By the time the Seventies came around, the twelve year old me was likely polishing off those two book series. I would join the Boy Scouts in 1971, and by collecting ‘junk’ for our Jumble Sales, I’d be given first dibs on the second hand paperback books.
This was how I first discovered the intrigue and excitement of Alistair Maclean novels and I embarked upon reading most of those.
Our Scout troop was always a good source of reading material. Being away on camp several times in the year made it easy to smuggle what were then considered ‘books of bad influence’ into my rucksack and read without fear of confiscation and grounding. Gritty books like ‘Skinhead,’ ‘Suedehead’ and of that ilk were very popular at that time.
It was also while in the Scouts that the first novel by Sven Hassel, ‘Wheels of Terror’ found its way into my possession. The author was a Dane who fought in the Second World War for Germany, in the Panzer tank regiment. Now, where Alistair MacLean let scenes of battle play out in the readers’ minds, Hassel was much. much more graphic. He related the horrors of war in a manner I had never seen in any film or read in books. So much so, in fact, that many now consider his books to be ‘anti-war’ rather than of the ‘war’ genre.
By the mid-Seventies I needed some respite from all these tales of horror and killing. I had recently found a new favourite TV show, and so when heading off on holiday one year, I bought the first of my M.A.S.H. books. (Yeah, I know … it was kind of ironic, I suppose.)
A little ‘aside,’ here: being a fan of the television version of M.A.S.H. actually worked well when it subsequently came to reading the books. I already had a clear visualisation of the characters, their accents and their little foibles, so all that simply uploaded to my mind as I read. My imagination could put its feet up for a while.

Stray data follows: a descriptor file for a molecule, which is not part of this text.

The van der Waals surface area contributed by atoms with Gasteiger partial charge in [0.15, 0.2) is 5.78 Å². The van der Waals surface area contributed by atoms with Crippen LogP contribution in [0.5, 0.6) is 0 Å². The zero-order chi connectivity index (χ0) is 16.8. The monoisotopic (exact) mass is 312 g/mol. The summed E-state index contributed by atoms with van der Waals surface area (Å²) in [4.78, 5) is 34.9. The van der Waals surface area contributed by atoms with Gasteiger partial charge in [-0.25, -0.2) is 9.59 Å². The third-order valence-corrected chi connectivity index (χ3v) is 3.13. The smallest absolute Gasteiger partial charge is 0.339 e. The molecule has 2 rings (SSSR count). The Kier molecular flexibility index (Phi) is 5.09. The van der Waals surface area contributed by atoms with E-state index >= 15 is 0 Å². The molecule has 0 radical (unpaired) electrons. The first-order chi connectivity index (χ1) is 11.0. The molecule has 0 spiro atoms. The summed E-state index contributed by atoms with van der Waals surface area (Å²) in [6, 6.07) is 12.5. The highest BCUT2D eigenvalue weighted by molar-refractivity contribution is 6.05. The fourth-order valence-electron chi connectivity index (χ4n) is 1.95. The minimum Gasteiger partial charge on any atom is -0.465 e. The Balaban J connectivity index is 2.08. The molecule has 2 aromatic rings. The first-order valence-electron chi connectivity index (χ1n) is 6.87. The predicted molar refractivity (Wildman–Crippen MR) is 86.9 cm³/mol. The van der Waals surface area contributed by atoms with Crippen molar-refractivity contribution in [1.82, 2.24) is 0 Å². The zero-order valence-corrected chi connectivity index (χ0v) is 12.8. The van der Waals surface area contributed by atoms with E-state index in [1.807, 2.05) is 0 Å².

This of course does not work the other way around, does it?
Over the past fifteen / twenty years, I have read over thirty of Terry Pratchett’s ‘Discworld ‘novels. Each and every character occupies a little bit real-estate in my head. They are like neighbours and we’ve always gotten on pretty well.
Then, in recent years, television hijacked the popularity of these tales and served up various watery versions of the books. The viewer is dictated to in so far as character portrayal is concerned. Rather than put its feet up a while, ‘imagination’ could head down the pub for a few beers.
It’s the start of the slippery slope, I tells ya!
To this day, I resolutely refuse to watch a television adaptation of a Terry Pratchett novel.
Sorry, I digress as some other wee short-arse used to say.
In 1975 / 1976, I was in my final year at school and studying for a Sixth Year Studies certificate in English. I was allowed pretty much a free rein in choosing what my dissertation was about. I entitled mine: ‘Life and Death as portrayed by Ernest Hemingway.’
Cheery little sod, wasn’t I?
The downside though, was that I also had to study various Jane Austen novels and plays by Bertolt Brecht. And that Shakespeare dude, too.
So, all in all, that was my reading pretty much tied up for the best part of a year.
Strangely, I have no recollection of what I read in the three and a half years left of the decade after leaving school. I went straight into work, and evening study for Banking exams. I assume, between that, my sporting commitments, nightclubbing, dating and drinking beer there was little time to read anything other than my weekly editions of Sounds magazine and Athletics Weekly.
As The Seventies wound down and the Eighties beckoned, it seemed the time was right to turn the page on a new chapter of my life.